The contact surface of the base is decently finished. Although you can visually identify machine marks on the base surface, it is very smooth:
It is also impeccably even:
Actually, the Fiend Shark UF140 fan has been slightly “enhanced”: its maximum rotation speed is 1400 RPM, instead of 1200 RPM by the original model. At this speed it should create 80.28 CFM airflow and generate no more than 32 dBA of noise. The minimal fan speed is 700 RPM thanks to PWM support, and the level of generated noise in this case is 18.2 dBA.
The fan is attached to the heatsink with two wire clips catching on to the retention holes in the fan frame:
Since UF140 has special anti-vibration lining, there is no need for any additional vibration-absorbing solutions between the fan and the heatsink.
The new Deep Cool Fiend Shark is compatible with all contemporary processors and is installed with a backplate on all mainboards except for the LGA1366:
As for the LGA1366 installation, instead of a backplate you will have to use rubberized screw-nuts with pads and threaded bushes that go into them:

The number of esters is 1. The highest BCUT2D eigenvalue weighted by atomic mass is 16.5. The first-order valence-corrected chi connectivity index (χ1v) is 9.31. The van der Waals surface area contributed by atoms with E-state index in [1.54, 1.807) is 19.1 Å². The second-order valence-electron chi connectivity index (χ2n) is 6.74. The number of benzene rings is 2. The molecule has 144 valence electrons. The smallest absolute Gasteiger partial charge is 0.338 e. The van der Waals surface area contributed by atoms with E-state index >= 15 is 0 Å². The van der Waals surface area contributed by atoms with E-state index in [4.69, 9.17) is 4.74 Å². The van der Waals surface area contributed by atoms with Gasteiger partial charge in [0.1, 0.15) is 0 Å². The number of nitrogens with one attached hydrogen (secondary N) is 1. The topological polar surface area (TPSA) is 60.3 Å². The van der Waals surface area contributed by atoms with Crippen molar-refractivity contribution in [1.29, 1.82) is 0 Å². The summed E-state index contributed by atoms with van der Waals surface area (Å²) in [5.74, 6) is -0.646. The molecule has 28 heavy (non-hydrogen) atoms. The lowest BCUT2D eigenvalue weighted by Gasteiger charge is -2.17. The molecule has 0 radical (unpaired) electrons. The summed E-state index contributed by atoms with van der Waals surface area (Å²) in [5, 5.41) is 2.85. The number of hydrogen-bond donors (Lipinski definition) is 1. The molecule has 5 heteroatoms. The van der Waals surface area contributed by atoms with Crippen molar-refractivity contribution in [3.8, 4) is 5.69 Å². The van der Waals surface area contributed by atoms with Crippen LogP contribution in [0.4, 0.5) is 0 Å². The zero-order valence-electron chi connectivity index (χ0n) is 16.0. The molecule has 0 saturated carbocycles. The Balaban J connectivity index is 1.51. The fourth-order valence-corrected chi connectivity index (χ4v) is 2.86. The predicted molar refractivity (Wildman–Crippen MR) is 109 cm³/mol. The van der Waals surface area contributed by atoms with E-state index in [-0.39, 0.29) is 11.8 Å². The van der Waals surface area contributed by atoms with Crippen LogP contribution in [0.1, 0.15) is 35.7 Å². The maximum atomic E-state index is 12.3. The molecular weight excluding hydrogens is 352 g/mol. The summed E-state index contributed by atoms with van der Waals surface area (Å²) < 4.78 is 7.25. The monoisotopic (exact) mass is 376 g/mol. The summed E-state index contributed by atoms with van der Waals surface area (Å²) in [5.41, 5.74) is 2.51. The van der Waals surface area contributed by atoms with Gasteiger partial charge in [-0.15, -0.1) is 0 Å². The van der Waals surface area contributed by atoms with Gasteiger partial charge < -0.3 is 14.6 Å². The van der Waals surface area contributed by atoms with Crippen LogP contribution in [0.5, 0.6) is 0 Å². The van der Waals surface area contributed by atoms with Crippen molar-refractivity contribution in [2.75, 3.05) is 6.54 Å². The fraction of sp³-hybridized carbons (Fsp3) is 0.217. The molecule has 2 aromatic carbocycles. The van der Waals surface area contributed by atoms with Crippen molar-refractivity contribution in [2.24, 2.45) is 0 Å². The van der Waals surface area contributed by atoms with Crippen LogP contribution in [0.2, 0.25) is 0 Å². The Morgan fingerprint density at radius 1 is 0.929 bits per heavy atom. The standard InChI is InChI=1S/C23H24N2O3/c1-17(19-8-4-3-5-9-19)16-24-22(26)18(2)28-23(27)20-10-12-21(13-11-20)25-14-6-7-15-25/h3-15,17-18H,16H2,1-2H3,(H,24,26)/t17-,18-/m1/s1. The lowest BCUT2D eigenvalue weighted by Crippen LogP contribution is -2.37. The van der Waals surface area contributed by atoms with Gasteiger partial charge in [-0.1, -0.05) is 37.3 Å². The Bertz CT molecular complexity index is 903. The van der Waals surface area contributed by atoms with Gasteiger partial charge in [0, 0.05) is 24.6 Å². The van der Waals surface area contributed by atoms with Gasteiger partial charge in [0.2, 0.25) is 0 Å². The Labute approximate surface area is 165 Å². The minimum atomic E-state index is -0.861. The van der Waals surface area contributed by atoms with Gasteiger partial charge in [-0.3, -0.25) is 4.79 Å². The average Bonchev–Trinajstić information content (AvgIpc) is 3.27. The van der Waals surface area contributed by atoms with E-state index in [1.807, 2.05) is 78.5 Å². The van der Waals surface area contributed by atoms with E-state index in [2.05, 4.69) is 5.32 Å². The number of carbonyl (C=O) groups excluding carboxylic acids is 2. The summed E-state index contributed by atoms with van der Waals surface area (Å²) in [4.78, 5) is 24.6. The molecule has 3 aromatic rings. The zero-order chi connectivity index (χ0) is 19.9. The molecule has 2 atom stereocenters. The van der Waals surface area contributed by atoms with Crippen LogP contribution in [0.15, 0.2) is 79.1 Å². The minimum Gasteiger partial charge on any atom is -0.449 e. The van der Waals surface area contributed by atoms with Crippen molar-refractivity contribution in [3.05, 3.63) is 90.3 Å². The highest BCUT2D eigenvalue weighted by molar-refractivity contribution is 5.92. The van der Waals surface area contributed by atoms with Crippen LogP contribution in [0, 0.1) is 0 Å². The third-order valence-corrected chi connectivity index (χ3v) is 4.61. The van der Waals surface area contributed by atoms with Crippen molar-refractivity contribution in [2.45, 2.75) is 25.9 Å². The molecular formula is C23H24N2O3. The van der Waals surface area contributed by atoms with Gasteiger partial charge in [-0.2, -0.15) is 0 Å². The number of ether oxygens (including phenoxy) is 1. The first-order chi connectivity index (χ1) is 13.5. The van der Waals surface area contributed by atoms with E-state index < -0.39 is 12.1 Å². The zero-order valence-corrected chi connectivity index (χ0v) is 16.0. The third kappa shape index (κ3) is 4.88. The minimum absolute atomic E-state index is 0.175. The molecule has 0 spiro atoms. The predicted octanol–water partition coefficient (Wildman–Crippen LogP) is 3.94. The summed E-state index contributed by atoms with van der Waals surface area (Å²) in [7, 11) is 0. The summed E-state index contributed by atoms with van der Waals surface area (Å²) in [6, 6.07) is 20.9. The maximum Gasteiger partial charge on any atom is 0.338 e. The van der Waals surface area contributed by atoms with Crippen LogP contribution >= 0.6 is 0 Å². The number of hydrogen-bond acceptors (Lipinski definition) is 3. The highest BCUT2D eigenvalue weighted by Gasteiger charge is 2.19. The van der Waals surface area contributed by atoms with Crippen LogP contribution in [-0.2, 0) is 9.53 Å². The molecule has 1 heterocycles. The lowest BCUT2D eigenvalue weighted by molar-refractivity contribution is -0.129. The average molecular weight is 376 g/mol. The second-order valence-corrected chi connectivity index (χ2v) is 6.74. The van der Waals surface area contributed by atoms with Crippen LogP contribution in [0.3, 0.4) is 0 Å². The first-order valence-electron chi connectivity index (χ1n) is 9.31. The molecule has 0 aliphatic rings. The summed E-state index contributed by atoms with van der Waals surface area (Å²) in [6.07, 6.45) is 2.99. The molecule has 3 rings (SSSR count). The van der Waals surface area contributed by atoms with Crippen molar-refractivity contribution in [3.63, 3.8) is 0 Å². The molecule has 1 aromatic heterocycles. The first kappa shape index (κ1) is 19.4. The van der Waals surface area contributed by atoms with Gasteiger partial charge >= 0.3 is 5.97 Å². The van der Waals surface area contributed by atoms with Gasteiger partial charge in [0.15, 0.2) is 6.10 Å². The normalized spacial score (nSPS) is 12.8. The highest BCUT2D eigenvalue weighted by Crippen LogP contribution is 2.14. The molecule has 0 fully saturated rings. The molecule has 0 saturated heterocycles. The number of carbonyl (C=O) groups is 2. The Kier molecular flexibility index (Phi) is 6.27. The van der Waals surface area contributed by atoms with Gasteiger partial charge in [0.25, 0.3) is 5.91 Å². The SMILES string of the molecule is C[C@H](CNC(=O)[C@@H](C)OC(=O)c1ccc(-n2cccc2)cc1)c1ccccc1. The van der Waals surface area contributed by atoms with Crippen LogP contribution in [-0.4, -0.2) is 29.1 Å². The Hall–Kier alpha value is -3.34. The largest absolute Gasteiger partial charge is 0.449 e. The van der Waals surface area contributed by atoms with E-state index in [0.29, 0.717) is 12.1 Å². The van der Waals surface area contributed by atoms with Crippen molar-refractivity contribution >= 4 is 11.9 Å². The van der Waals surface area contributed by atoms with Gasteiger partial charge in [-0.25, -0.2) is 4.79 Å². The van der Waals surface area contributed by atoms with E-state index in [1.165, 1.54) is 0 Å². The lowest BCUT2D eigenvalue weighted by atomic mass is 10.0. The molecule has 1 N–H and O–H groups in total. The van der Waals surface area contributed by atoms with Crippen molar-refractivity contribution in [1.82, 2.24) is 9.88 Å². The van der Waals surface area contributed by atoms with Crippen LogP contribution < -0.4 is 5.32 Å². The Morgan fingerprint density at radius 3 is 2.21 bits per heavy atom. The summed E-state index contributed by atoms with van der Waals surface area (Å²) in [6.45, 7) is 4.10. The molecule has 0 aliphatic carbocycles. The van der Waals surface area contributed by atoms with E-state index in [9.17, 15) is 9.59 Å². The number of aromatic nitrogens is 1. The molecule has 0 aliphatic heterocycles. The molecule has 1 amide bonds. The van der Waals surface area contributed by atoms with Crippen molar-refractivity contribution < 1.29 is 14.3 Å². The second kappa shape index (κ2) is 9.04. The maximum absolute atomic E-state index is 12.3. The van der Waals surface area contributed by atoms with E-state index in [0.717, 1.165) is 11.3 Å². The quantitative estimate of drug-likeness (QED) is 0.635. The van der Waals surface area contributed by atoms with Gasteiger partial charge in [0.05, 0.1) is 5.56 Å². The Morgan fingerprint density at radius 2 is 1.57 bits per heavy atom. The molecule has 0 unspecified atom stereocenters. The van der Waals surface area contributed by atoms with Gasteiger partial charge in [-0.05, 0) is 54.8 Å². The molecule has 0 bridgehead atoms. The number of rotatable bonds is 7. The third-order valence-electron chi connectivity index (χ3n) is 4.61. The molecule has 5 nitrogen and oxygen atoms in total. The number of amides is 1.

These are the retention brackets that you will have to attach to the cooler itself before installation:
After that you place the cooler on top of the CPU and tighten the spring-screws. The retention provides pretty high pressure hold, although it is somewhat inconvenient to tighten the screws under the horizontal heatsink. You can find more details on the cooler installation in this manual (PDF-file, 1.6 MB).
This is what Deep Cool Fiend Shark looks like when it is installed onto a mainboard:
The distance between the cooelr base and the lowest heatsink fin is 55 mm.
It turned out that the cooling efficiency of Fiend Shark doesn’t depend on the way it is installed, and it looks very catchy inside the system case:
Now let’s compare the coolers technical specifications side by side and move on to the actual tests.